Another program we began was a couple's workshop program on faithfulness in the marriage. This was a 9-week program. Couples attended once a week for 9 weeks. This program was begun to reduce HIV/AIDS in our community, in addition to building stronger marriages. If families are strong, the community will then benefit and be strong as well.
Marie Sather, General Health Peace Corps Volunteer, Zambia
A: The Quilalí region of Nicaragua has been malaria free for more than 10 years, but every year the population suffers from dengue, another mosquito-borne disease. To help slow the spread of dengue, my counterpart and I have created murals about eliminating mosquito habitats and recognizing the symptoms of dengue. We have also visited the elementary school to teach children how they can help at home by eliminating garbage in their family's patios that may collect rain water.
Liz Sampson, General Health Peace Corps Volunteer, Nicaragua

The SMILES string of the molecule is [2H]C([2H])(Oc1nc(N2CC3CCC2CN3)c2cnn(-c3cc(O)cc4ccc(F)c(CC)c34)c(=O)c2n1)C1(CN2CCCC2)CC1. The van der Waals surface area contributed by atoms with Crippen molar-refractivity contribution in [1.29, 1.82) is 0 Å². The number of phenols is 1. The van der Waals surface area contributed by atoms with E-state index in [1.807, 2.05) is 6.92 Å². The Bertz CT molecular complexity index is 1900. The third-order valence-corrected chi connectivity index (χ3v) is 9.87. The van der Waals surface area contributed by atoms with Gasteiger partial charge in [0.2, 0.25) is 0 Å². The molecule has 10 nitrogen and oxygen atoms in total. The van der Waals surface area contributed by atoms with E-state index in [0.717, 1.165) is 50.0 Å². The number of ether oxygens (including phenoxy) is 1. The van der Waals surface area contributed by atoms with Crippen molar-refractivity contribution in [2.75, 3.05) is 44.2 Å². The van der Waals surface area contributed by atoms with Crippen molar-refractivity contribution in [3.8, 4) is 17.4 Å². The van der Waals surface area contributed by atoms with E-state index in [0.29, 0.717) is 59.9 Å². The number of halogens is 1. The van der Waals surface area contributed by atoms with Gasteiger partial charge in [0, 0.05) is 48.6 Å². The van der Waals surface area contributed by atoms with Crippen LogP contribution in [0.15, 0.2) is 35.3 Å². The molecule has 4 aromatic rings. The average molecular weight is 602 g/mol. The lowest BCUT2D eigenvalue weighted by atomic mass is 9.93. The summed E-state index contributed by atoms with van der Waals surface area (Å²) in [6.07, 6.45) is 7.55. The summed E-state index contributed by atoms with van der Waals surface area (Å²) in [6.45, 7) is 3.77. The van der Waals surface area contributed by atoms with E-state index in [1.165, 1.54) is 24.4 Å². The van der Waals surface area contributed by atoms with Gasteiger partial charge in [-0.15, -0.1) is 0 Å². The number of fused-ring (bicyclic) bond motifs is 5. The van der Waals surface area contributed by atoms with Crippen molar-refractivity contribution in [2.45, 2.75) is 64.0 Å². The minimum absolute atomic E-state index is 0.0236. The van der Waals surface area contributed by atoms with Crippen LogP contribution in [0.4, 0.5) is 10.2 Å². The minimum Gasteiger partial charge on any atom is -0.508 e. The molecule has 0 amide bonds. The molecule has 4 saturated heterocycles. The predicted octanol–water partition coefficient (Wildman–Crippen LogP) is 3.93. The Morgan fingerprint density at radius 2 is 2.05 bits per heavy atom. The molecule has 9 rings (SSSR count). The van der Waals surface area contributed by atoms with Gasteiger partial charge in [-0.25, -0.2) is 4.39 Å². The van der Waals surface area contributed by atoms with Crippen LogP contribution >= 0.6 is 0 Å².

A: Earlier this year I coordinated with local primary schools and the local Health Office to increase educational awareness of malaria. I went into the schools with a local English teacher and we gave an interactive/educational session on malaria, its symptoms, and where to go for treatment, if needed. We also included a demonstration on how to appropriately hang an insecticide-treated mosquito net. At the conclusion of the session, we followed up with an insecticide-treated mosquito net giveaway program in which over 200 were administered to the community before the rainy season (June-Aug) began.
Over the last two weeks, I coordinated with service providers from the local Social and Development Program and teachers and staff from the primary school to provide training that would enable them to effectively train their students and youth groups to deliver healthy behavior change messages through life skills. These skills included: relationship building, communication, decision making, as well as a comprehensive HIV/AIDS educational component that emphasized the basics of the virus, and ways we can better protect ourselves, reduce stigma and discrimination, and provide a more compassionate environment for those living with the virus.
Cauchavius L. Watts, Health and Nutrition Peace Corps Volunteer, Ethiopia